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Recording Industry of South Africa

The Recording Industry of South Africa (RiSA) is a trade association that represents the collective interests of producers of music sound recordings, major and independent record labels in South Africa. Formerly known as the Association of the South African Music Industry (ASAMI) it was established in the 1970s. The association consists of approximately 2,000 members, including the big four record labels, Sony Music, Universal Music, EMI and Warner Bros. Records (part of Gallo Warner in South Africa).

Recording Industry of South Africa
RiSA logo
FocusMusical sound recordings and sales

RiSA is responsible for running the annual South African Music Awards (SAMAs) and for acknowledging certification awards for album sales. A weekly top 20 album chart is aired every Saturday by Radio Sonder Grense, based on CD sales figures compiled by RiSA. RiSA is recognised by the International Federation of the Phonographic Industry as the official National Group for the Recording Industry in South Africa.


The RiSA has various rules and procedures which govern membership, but in practice applicants (any record company) are not rejected. No current member has been expelled from the organisation. RiSA has a policy to seek to accommodate diversity within its ranks and structures. The ultimate control of the organisation is vested in the members in an annual general meeting where an executive of twelve members is elected. No company or group of companies may have more than two representatives on the board of directors which elects its own chairman. The chairperson, in consultation with and on the advice of the board of directors, appoints various executive members and other member representatives to serve on a variety of subcommittees which report directly to the executive committee through a duly elected chairman. The organisation itself and the board of directors and the subcommittees are served by a full-time secretariat comprising seven people and the RiSA Anti-Piracy Unit (RAPU). The board of directors meet on a quarterly basis. Subcommittees are expected to meet on a monthly basis and to report their activities to the board of directors through the secretariat.[1]

Membership of the RiSA entitles a member to the following benefits:

  1. To have its repertoire protected by the RiSA Anti-Piracy Unit to the extent that the unit is able to do so. The RAPU is only entitled to carry out its work on behalf of members and in regard to counterfeit products that violate the copyrights of members. RiSA members are required to support the RAPU in regard to proving chain of title in regard to their intellectual property rights which have been infringed by the manufacture of counterfeit products.
  2. Entering their releases for the annual South African Music Awards at a preferential rate compared to non-members.
  3. Using the services of RiSA to participate in the licensing of their video products to broadcasters and other.
  4. RiSA members are required to operate subject to a Code of Conduct. RiSA members or artists contracted to RiSA members are entitled to refer controversy to RiSA which they believe are subject to the provisions of the Code of Conduct and RiSA endeavours to resolve such controversies through mediation when its possible to do so.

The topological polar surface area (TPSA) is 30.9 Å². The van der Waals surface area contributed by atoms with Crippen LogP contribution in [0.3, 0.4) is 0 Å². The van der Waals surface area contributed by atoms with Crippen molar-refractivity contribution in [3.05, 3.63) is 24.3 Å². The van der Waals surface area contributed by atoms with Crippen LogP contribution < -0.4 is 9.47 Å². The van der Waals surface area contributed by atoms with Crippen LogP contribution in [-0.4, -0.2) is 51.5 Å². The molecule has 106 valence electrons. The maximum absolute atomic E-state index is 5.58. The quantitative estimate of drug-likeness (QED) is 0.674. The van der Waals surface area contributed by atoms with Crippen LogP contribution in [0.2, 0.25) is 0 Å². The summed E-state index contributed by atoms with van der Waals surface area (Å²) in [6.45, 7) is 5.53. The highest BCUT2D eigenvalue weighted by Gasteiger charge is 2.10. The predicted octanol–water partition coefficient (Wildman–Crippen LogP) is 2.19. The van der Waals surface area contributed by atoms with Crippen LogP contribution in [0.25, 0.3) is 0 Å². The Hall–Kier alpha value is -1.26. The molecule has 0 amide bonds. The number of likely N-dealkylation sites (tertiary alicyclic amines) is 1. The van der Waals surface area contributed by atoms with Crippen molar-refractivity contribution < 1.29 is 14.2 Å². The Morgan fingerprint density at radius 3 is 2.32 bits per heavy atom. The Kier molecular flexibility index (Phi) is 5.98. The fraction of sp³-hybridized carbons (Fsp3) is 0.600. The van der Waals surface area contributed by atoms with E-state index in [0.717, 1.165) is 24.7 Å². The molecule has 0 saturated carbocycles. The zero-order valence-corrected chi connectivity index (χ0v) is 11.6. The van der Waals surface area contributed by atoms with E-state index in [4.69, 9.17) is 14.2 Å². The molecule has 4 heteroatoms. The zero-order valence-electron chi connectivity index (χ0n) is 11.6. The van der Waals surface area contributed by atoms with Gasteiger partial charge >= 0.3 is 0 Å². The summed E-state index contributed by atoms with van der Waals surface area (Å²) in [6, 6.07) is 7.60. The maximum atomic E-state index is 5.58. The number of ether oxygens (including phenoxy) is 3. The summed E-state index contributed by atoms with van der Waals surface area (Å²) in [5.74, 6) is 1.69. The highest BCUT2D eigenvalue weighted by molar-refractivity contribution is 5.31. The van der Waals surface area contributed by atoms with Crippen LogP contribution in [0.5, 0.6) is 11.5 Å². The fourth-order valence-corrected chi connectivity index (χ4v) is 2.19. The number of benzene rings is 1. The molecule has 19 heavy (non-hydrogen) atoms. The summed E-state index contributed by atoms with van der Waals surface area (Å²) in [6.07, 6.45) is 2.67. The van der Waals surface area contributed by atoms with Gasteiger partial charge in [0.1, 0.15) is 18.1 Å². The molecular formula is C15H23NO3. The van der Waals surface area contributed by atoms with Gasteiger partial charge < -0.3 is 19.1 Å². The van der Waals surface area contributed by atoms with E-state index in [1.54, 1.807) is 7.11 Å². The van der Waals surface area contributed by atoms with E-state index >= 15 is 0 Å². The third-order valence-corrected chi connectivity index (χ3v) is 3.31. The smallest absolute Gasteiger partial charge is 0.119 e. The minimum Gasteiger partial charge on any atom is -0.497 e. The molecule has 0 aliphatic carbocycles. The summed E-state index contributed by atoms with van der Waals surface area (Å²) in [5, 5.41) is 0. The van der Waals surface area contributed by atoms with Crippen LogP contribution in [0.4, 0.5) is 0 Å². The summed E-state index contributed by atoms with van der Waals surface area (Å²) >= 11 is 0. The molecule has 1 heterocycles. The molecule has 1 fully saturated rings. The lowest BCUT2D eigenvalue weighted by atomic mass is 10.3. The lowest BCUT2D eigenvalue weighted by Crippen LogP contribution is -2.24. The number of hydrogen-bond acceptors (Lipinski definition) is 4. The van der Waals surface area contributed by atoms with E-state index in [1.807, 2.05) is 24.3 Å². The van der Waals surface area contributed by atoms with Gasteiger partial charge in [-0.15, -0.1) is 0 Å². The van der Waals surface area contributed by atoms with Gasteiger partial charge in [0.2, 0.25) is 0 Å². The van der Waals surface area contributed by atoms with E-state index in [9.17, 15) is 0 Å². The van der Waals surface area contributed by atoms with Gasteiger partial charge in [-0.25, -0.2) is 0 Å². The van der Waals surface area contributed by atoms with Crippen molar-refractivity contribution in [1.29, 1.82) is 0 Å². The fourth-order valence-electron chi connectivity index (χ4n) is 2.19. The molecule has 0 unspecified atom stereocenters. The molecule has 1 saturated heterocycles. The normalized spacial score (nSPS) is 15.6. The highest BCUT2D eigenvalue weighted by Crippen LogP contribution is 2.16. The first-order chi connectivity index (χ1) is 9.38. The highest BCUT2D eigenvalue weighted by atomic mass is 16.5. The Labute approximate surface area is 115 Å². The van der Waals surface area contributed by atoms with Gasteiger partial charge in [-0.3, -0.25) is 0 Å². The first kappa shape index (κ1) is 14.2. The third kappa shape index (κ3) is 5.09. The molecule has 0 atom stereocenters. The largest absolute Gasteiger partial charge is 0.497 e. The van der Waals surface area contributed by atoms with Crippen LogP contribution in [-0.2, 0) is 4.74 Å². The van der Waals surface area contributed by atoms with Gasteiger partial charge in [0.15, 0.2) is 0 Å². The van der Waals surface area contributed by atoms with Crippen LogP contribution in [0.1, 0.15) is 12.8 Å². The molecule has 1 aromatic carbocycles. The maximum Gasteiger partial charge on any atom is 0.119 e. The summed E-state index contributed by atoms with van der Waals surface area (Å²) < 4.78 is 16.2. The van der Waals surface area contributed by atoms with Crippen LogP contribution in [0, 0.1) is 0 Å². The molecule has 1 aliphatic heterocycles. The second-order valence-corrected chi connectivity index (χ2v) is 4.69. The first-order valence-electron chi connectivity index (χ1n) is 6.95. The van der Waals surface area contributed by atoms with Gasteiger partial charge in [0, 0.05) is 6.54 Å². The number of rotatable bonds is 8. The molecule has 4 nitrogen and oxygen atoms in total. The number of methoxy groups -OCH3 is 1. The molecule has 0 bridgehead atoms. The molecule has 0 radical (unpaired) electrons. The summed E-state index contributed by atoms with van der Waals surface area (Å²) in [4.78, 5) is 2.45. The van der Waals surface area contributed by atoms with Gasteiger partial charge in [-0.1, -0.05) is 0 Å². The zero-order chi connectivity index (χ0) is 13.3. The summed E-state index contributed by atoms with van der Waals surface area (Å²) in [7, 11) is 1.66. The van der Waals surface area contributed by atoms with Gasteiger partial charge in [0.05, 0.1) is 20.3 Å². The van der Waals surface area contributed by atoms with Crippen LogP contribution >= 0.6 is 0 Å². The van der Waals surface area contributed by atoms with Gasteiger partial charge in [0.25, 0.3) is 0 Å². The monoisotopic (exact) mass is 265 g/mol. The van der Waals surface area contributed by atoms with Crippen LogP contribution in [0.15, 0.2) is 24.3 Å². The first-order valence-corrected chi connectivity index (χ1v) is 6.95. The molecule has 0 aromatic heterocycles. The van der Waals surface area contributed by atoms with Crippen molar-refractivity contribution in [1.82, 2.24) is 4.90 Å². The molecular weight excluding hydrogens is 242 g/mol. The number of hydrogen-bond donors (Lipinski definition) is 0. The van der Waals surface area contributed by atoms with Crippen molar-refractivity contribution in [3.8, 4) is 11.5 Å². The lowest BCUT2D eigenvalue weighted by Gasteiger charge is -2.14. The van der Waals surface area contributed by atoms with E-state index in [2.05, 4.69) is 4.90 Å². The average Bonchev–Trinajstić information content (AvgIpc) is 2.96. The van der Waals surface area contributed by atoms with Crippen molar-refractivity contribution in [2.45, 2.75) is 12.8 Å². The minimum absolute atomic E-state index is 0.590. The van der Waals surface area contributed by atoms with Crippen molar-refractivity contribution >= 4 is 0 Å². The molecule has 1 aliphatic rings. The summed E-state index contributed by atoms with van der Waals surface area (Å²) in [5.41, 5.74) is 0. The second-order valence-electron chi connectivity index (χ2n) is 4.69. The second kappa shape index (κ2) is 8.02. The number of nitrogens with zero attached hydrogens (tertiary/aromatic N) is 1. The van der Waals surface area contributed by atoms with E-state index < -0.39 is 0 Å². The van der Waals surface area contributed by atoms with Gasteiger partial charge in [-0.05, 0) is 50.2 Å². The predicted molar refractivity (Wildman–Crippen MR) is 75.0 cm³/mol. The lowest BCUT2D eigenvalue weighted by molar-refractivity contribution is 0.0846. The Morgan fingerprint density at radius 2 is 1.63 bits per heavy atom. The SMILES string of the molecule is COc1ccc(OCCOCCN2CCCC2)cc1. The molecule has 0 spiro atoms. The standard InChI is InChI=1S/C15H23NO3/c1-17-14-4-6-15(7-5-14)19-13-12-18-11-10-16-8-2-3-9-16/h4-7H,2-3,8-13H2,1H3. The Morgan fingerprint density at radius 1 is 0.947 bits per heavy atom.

5. Legal advice on a variety of matters affecting their business regularly requested by RiSA's secretariat by a large number of members. Such advice is rendered free of charge although members are required to consult their own legal advisors in relation to specific disputes of litigation.
  6. Being part industry recognition agreements with representative bodies of copyright holders. If a record company is not a member, the company will have to negotiate with these entities individually regarding a mechanical transfer rate.[1]

Format shifting and illegal copyingEdit

The South African Copyright Act of 1978[2] states: "You may not make a copy of a sound recording without the permission of the author." This has been interpreted to mean that it is illegal to convert a CD to MP3 in South Africa.[3] Legal proceedings have never been instituted against a party in South Africa who converted a CD to MP3 format for personal and private use.

RiSA is recognised by the International Federation of the Phonographic Industry as the official national group for the recording industry in South Africa, protecting all artists in the country.

RiSA certificationsEdit

Since August 2006, albums were required to sell 20,000 copies to be certified gold, and 40 000 copies to be certified platinum. These requirements were later adjusted for albums released from 1 December 2015; albums would need to achieve sales of 15,000 to be certified gold and 30,000 to be certified platinum.[4]

Album chartEdit

A weekly top 20 album chart is aired every Saturday by Radio Sonder Grense, based on CD sales figures compiled by RiSA.[5]

See alsoEdit


  1. ^ a b "RiSA". Archived from the original on 1 July 2010. Retrieved 18 June 2010. Cite uses deprecated parameter |deadurl= (help)
  2. ^ "South Africa: Copyright (No. 125, Amended Copyright Act), Act, as consolidated 1992". Archived from the original on 1 July 2008. Cite uses deprecated parameter |deadurl= (help)
  3. ^ "Warning: Converting a CD to MP3 illegal in SA".
  4. ^ "RiSA New Certification Might Just Mean KO, Riky Rick And AKA sold platinum". SA Hip Hop Mag. 2 October 2015. Retrieved 5 December 2015.
  5. ^ "SA Top-20". Radio Sonder Grense. Retrieved 5 December 2015.